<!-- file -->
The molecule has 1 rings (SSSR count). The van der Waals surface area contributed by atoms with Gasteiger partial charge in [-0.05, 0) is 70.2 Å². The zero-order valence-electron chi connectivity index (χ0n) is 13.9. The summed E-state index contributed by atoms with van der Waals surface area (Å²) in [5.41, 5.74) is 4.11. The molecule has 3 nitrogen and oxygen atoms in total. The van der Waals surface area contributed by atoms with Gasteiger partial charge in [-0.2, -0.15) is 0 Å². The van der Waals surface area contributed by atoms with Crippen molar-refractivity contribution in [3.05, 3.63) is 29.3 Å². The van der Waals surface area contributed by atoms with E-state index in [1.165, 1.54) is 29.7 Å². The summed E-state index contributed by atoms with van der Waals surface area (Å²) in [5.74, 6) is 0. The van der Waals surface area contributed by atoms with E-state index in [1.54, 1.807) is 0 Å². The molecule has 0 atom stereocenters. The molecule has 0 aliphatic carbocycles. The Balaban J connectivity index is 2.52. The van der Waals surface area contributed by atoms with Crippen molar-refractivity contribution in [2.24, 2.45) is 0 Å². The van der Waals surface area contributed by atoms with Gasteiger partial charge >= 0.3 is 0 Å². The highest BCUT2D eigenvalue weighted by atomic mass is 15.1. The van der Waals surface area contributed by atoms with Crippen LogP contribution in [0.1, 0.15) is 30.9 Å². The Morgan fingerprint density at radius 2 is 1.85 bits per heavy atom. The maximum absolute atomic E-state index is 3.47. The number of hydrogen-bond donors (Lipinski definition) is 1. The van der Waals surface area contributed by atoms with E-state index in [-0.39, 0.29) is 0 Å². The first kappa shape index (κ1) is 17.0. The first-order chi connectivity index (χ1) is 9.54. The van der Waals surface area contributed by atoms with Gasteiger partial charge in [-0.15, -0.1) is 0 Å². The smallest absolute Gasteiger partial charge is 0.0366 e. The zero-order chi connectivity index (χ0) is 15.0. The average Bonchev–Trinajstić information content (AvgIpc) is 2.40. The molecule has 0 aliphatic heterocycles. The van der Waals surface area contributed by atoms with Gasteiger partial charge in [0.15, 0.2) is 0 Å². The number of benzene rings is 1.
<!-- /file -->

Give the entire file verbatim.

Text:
The molecule has 1 rings (SSSR count). The van der Waals surface area contributed by atoms with Gasteiger partial charge in [-0.05, 0) is 70.2 Å². The zero-order valence-electron chi connectivity index (χ0n) is 13.9. The summed E-state index contributed by atoms with van der Waals surface area (Å²) in [5.41, 5.74) is 4.11. The molecule has 3 nitrogen and oxygen atoms in total. The van der Waals surface area contributed by atoms with Gasteiger partial charge in [-0.2, -0.15) is 0 Å². The van der Waals surface area contributed by atoms with Crippen molar-refractivity contribution in [3.05, 3.63) is 29.3 Å². The van der Waals surface area contributed by atoms with E-state index in [1.165, 1.54) is 29.7 Å². The summed E-state index contributed by atoms with van der Waals surface area (Å²) in [5.74, 6) is 0. The van der Waals surface area contributed by atoms with E-state index in [1.54, 1.807) is 0 Å². The molecule has 0 atom stereocenters. The molecule has 0 aliphatic carbocycles. The Balaban J connectivity index is 2.52. The van der Waals surface area contributed by atoms with Crippen molar-refractivity contribution in [2.24, 2.45) is 0 Å². The van der Waals surface area contributed by atoms with Gasteiger partial charge >= 0.3 is 0 Å². The highest BCUT2D eigenvalue weighted by atomic mass is 15.1. The van der Waals surface area contributed by atoms with Crippen LogP contribution in [0.1, 0.15) is 30.9 Å². The Morgan fingerprint density at radius 2 is 1.85 bits per heavy atom. The maximum absolute atomic E-state index is 3.47. The number of hydrogen-bond donors (Lipinski definition) is 1. The van der Waals surface area contributed by atoms with E-state index in [-0.39, 0.29) is 0 Å². The first kappa shape index (κ1) is 17.0. The first-order chi connectivity index (χ1) is 9.54. The van der Waals surface area contributed by atoms with Gasteiger partial charge in [-0.15, -0.1) is 0 Å². The smallest absolute Gasteiger partial charge is 0.0366 e. The zero-order chi connectivity index (χ0) is 15.0. The average Bonchev–Trinajstić information content (AvgIpc) is 2.40. The molecule has 0 aliphatic heterocycles. The van der Waals surface area contributed by atoms with Gasteiger partial charge in [0.15, 0.2) is 0 Å². The number of benzene rings is 1.